SVGA resolutions down to 12%

OneSTAT released their PR regarding monitor resolutions, just as they do every year. The SVGA resolution, 800×600, is now down to 12% among internet users. Some will say that this resolution is not significant anymore, but in my opinion, 12% is still 12%. And the fact is, that larger resolution web sites means more trouble for mobile browsers. And given that most sites don’t have autodetection or a mobile web site, this makes browsing even more difficult for mobile users (”breaking” many nested tables it’s very difficult job for a mobile browser).

More over, KDE/Gnome developers and third party devs are not careful anymore for most of their apps to fit on SVGA (when calculating the height of two 24-pixel taskbars and the window manager height). The “About me” and the “Gnome keyring” preference panels for example, don’t fit.

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KCorax wrote on June 25th, 2006 at 7:35 AM PST:

> 12% is still 12%
That’s true at the time of measurement, but trends do matter and the fact is that you cannot buy a screen that displays natively 800-600 at this moment. Further on if you were a start-up with a limited budget, building a smaller screen version of your web content doesn’t nececarilly pay for the investment, neither in immediate revenue nor in brand recognizability.

I cannot imagine slashdot or digg (or osnews for that matter) needing to support small resolutions since the tech enthusiast audience tends to get better displays.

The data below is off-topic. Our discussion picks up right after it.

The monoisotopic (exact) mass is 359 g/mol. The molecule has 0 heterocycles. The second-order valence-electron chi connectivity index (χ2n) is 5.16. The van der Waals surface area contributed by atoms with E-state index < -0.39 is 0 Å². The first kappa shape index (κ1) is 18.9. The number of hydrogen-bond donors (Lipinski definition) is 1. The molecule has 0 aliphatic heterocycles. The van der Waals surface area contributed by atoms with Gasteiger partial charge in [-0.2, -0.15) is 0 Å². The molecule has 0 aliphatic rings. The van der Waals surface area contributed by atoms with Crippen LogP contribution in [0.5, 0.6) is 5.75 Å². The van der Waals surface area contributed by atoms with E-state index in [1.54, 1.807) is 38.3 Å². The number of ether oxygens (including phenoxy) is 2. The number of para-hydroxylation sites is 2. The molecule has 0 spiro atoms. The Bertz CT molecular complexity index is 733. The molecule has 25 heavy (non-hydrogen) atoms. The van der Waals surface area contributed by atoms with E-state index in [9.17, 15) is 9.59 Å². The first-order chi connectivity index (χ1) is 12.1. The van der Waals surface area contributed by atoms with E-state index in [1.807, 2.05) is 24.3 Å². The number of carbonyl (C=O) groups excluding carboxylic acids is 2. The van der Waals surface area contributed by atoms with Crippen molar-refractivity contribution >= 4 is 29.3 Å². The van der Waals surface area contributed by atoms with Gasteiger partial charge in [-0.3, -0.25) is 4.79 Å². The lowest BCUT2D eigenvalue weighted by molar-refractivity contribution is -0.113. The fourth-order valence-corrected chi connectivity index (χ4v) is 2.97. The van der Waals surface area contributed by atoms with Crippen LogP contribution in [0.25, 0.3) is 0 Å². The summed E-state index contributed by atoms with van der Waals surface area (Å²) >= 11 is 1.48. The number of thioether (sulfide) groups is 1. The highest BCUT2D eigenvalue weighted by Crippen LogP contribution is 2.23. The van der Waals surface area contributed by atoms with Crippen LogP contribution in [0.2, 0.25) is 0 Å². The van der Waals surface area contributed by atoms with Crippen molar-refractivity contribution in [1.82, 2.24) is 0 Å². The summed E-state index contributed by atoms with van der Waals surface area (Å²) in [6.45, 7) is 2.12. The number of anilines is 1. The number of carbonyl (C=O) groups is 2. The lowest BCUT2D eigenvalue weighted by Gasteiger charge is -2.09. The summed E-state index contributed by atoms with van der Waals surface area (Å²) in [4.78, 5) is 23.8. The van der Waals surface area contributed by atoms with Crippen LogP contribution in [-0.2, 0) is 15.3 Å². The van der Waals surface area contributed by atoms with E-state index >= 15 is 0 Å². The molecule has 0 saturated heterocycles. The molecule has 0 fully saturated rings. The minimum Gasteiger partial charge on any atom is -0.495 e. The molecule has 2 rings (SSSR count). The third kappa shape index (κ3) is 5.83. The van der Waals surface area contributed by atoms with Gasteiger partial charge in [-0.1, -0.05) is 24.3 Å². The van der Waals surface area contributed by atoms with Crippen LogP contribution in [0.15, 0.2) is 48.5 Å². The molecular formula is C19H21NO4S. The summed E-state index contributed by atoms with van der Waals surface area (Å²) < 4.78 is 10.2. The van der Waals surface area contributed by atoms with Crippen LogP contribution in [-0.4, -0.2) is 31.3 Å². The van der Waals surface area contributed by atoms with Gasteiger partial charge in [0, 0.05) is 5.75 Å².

Martha Stuart’s one one the other hand had better be 640-480 enabled and light enough to navigate on dialups.

The Gnome windows you refer to are just sad to look at. To me they are testament to the fact the foundation is rather underhanded and often hides the fact that they cannot deliver functionality behind the clause of simplicity. If they really cared they could just split the windows in more tabs using Glade…


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Eugenia wrote on June 25th, 2006 at 8:39 AM PST:

I understand this, it’s just that I think that if you need more than 800×600 for a web site, something is wrong with the design in the first place. That resolution is enough to fit well-structured information. The only times that I feel that an app should require more is when the app is a pro CAD or 3D design app of a sort.


Thom Holwerda wrote on June 25th, 2006 at 8:54 AM PST:

800×600 is more than enough to make a website. In fact, I *hate* websites designed for 1024+ as they force me to make my windows way too large. I prefer to keep my browser windows small.


Tom Dison wrote on June 26th, 2006 at 5:35 AM PST:

I prefer to keep my browser windows small.

I think that is something all web/app designers forget – yours is not the only application the user is running. Perhaps they don’t want the whole screen filled with you app. If apps/pages are going to fill the whole screen, then we might as well get rid of the names “Windows” and “XWindows”.


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